As Barnes rises, homeless along Parkway get new scrutiny

Posted: November 25, 2011

WITH the Barnes Foundation set to join the impressive lineup of museums and attractions next spring, Benjamin Franklin Parkway is poised to become one of the city's busiest thoroughfares.

"This is going to be a very big deal for Philadelphia," said Alan Greenberger, city commerce director and acting deputy mayor for planning and economic development. "I expect we'll see hundreds of thousands of more visitors to the Parkway in general. . . . It couldn't be a better picture."

But even with the Parkway's rise, a less attractive side of city life has persisted in clear view: Dozens of homeless residents make camp there. With the current construction projects under way, a population that was once scattered has become concentrated - and more obvious.

Some contend that the homeless population will put off potential tourists. Others say there's little the city can do to force people to move to other locations or to get off the streets. The problem, it seems, is at a stalemate.

"We have to find a reasonable balance between the kinds of things that go on behalf of the homeless and the ability of the city to market this great asset," Greenberger said.

More than 100 people cluster along the Parkway most evenings, although many of them lately have camped with occupiers at City Hall. Outreach workers have approached most of them about moving into shelters.

"We can't stop asking. Someone can be homeless for a long period of time, and you get them at that right moment and they're tired of living this way," said Dainette Mintz, director of the city's Office of Supportive Housing. "But we also can't force people off the street."

Mintz doesn't believe the homeless will deter the Parkway's growth. The bigger issue, she said, is a lack of housing.

"This ratchets up the need that we address the housing need of the population," she said.

Homelessness in general is a growing problem because of the economy, said Amy Burns, vice president of development for Project HOME, a nonprofit that serves the homeless. On any given night, 4,000 people are homeless in Philadelphia, with about 600 of them sleeping on the streets. Center City is attractive to the homeless for the same reasons it is to visitors - because it's populated, generally safe and often well-lit.

Monsignor Arthur Rodgers, of the Cathedral of Ss. Peter and Paul on 18th Street, said it's common for the homeless to sleep on the church's steps or to use the church's restrooms. Some visitors find that intimidating.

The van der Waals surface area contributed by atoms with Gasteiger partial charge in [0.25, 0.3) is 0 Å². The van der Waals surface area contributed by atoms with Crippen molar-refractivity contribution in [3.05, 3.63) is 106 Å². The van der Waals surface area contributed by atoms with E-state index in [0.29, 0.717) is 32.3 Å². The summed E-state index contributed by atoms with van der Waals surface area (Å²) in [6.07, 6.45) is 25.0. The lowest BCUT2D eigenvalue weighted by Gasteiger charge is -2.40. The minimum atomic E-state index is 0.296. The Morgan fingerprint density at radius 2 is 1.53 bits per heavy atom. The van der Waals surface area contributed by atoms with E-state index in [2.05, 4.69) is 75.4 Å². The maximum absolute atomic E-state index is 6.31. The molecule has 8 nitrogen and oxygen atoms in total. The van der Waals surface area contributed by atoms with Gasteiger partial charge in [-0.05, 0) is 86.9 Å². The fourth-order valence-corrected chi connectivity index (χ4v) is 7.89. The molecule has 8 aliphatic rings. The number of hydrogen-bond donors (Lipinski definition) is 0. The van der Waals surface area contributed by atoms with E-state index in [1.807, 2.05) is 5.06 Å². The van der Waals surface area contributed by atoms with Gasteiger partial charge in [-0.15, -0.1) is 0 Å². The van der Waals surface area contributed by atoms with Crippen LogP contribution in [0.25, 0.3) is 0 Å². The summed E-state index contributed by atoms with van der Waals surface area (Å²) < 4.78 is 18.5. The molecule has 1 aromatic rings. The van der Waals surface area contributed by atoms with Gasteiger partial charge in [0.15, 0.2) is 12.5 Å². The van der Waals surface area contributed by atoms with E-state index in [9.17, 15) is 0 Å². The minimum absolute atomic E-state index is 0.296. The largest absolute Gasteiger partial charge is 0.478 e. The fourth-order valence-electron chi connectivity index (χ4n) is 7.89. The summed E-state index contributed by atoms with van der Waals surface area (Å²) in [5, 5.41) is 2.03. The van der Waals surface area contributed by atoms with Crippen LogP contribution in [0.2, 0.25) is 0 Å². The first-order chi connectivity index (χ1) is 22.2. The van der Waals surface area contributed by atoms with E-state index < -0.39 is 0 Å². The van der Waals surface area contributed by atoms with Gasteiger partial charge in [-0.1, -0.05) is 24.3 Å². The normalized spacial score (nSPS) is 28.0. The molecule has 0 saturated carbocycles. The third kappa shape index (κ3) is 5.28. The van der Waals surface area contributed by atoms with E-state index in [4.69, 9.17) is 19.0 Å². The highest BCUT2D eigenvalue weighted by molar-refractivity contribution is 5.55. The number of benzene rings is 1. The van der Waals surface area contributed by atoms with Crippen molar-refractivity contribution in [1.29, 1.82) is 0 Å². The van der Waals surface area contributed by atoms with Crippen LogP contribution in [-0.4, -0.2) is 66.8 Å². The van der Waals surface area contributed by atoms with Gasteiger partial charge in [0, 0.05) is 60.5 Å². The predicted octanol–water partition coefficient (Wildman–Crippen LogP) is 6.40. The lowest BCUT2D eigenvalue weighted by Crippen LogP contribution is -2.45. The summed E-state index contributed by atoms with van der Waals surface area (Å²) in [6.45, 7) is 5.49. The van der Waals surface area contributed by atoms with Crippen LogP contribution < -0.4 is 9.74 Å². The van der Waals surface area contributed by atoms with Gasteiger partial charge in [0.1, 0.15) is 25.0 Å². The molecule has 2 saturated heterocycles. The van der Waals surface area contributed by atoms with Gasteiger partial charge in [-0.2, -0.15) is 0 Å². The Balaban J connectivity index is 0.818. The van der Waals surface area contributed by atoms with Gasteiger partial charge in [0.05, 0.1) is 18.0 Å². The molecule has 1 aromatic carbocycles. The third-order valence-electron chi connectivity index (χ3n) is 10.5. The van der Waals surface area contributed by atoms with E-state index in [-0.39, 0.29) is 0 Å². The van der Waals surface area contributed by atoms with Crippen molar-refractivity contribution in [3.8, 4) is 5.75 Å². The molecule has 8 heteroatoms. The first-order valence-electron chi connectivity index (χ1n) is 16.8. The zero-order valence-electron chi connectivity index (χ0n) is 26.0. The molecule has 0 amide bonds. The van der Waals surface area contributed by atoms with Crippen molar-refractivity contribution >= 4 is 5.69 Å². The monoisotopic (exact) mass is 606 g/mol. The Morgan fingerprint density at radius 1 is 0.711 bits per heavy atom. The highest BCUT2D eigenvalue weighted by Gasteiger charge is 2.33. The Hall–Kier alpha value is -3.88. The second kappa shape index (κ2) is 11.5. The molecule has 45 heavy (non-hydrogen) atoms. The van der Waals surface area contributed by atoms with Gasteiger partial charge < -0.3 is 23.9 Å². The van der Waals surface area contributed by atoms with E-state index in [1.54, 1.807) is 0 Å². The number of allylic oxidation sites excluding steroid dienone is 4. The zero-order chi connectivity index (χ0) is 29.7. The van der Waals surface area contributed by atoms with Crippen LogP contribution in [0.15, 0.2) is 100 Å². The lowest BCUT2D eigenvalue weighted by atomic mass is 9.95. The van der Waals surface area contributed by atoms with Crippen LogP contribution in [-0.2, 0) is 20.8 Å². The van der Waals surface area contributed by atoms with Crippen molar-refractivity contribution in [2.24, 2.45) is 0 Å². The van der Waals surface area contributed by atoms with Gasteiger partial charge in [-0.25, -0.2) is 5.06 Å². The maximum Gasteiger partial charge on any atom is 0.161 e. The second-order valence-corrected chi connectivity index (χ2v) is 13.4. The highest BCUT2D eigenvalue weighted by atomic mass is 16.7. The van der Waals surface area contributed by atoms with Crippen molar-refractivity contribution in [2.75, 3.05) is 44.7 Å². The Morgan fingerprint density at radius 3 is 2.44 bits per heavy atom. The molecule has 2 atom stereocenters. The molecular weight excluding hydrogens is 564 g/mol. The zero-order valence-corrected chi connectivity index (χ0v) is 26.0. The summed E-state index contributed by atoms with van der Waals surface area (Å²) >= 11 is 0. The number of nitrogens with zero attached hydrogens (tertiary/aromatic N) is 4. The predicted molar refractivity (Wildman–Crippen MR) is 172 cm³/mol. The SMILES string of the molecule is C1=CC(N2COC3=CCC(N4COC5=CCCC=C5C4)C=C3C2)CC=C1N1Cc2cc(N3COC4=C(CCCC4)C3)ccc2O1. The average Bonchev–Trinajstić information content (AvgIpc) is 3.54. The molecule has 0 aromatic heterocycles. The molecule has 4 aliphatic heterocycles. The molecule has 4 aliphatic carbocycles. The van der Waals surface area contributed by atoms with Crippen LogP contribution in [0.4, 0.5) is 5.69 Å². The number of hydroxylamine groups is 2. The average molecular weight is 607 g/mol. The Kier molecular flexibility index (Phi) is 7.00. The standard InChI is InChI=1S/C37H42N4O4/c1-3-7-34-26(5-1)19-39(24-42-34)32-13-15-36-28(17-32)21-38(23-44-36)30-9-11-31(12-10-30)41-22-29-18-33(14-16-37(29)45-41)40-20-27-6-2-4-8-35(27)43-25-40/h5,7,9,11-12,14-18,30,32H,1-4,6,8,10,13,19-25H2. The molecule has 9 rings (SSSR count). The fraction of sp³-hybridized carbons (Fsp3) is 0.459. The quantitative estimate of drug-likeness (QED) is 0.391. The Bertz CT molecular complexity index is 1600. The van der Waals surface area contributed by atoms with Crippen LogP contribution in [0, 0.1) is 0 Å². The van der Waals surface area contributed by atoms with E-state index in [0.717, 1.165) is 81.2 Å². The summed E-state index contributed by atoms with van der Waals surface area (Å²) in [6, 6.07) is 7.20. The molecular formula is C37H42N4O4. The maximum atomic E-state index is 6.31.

"People tell us, 'I'm so scared trying to walk down this last block,' " Rodgers said. "So many of these [homeless] people are absolutely harmless, but people don't know that, and they're afraid. It's causing a bit of a fear element along the Parkway."

The problem is intensified, he said, by well-meaning organizations that come to the Parkway to offer food to the homeless without offering opportunities for shelter or hygienic facilities.

"They have no place to have their meal or to take care of themselves after their meal," Rodgers said. "It's a very sad situation."

Paul Levy, chief executive of the Center City District, echoed Rodgers' assertion that the feeding programs were having a negative effect.

"Every service provider and outreach team will always say the best thing to do is not to feed in isolation but to connect it to services," Levy said. "Food is often a bridge that gets people into a conversation to accept help."

Mintz said the city is trying to identify an alternative outdoor space, one with proper facilities, for the feeding programs to use.

"There aren't a lot of takers who are willing to let us use their space for that purpose," she said.

Meryl Levitz, president and chief executive of the Greater Philadelphia Tourism Marketing Corp., said the new development will help the Parkway emerge as a new space despite the homeless - "just like Franklin Square did."

Before its development, Franklin Square Park at 6th and Arch streets was a weed-filled expanse that housed dozens of homeless people.

Franklin Square worked with organizations like Project HOME to help some park residents find alternative housing. Others moved on their own. In part, the park became less attractive to homeless because of the many people, including children, who filled it during daylight hours.

At night, a 24-hour security patrol maintains the area with a 1 a.m. curfew.

"Everyone doubted they'd be able to keep the square intended as a safe, nonthreatening place, but they've been able to do it," Levitz said.

When her organization surveys tourists about the city's least attractive aspects, the lack of parking is often cited as No. 1. But there are concerns about the homeless, especially panhandlers.

"When people are on vacation, they expect everything to be peachy," Levitz said. "When they see something that's dissident or troubling in such a beautiful place . . . if you're from a small town and you've never come across that, you will be put off."

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